Elaborating on the doctrine of "separation of powers," Justice Holmes of the United States said: "The great ordinances of the Constitution do not establish and divide fields of black and white. Even the more specific of them are found to terminate in penumbra shading gradually from one extreme to another."
With respect to "checks and balances", the great French political scientist Montesquieu had this to say:
"When the legislative and executive are united in the same person, or in the same body of magistrates, there can be no liberty; because apprehension may arise lest the same monarch or senate should enact tyrannical laws, and execute them in a tyrannical manner. Again there is no liberty if the judicial power be not separated from the legislative and executive. Were it joined with the legislative, the life and liberty of the subject would be exposed to arbitrary control; for the judge would then be legislator. Were it joined to the executive power, the judge might behave with violence and oppression. There would be an end of everything, were the same man or the same body. . to execute those three powers, that of enacting laws, that of executing the public resolutions, and of trying the causes of individuals."
In short, "separation of powers" and principle of "checks and balances" enable any of the three branches of government to protect its independence by preventing encroachments on its jurisdiction and to ensure proper respect for the rule of law by correcting mistakes or abuses committed by the other departments in excess of their lawful authority.
In the light of all the foregoing and that in a democracy there should be separation of powers to ensure "checks and balances," perhaps it is worthwhile to recall the light of a "Penumbra" bestowed to the Filipino people more than half a century ago. On 14 October 1943, during those dark years of the second world war, Dr. Jose P. Laurel assumed the Presidency of the Republic and said:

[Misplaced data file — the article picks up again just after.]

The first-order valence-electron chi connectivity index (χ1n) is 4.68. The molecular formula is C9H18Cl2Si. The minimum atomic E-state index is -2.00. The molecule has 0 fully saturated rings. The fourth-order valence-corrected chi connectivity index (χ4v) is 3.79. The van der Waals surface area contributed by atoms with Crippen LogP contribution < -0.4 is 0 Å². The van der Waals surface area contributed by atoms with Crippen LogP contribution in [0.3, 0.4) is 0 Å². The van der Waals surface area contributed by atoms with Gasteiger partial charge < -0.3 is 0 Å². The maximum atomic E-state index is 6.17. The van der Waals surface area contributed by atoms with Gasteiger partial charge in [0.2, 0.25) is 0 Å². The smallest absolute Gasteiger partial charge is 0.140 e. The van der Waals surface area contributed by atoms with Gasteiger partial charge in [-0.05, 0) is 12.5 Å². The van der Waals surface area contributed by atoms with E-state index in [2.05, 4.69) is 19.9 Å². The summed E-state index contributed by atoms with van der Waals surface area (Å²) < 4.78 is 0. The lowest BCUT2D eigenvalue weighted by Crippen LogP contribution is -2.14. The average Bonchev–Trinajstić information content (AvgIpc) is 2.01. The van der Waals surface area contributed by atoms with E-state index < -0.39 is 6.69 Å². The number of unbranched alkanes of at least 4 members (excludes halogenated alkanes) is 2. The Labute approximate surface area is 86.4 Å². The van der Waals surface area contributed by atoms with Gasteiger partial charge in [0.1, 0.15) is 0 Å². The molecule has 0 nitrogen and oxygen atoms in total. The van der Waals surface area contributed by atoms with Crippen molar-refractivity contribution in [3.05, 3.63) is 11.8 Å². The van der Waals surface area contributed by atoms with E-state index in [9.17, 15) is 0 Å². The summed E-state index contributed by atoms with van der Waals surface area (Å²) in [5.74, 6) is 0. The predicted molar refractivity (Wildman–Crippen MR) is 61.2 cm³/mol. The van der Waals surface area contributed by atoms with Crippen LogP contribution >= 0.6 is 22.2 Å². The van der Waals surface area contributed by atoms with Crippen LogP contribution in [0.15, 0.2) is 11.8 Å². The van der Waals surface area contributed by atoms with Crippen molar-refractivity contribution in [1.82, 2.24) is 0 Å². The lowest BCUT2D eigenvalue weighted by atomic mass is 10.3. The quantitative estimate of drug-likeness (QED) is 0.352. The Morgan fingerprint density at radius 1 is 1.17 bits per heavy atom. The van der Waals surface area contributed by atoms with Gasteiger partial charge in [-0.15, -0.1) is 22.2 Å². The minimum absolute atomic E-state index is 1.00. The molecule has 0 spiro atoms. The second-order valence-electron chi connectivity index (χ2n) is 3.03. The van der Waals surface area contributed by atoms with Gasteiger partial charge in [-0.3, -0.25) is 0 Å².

". . the dream and aspiration of Filipino heroes and patriots have always been complete and absolute political freedom for the Philippines and that all true Filipinos are pledged to the realization of that ideal. I therefore stood for a Government of the Filipinos, by the Filipinos and for the Filipinos exclusively and alone without the interference of, or injunction, or dictation from a foreign power. I announced that my moral philosophy -- the deeper foundation of my administration was that of righteousness which is divine and is common to all religions worthy of the name; that man lives in the triple world, physical, intellectual and moral; that physical and mental vigor (mens sana in corpore sano) is not enough, but that man´s life must be dominated by moral principles. . ." ("Days of Courage, The Legacy of Dr. Jose P. Laurel," by Rose Laurel Avanceña / Ileana Maramag, 1980, p. 109).
There is, indeed, a need for a government and leadership based on righteousness and moral principles. But good government like good vintage wine should not be poured into the old container or bottle for it may also become stale. We need to have a new container where to keep that good priceless vintage wine.
Posted Oct. 16, 2005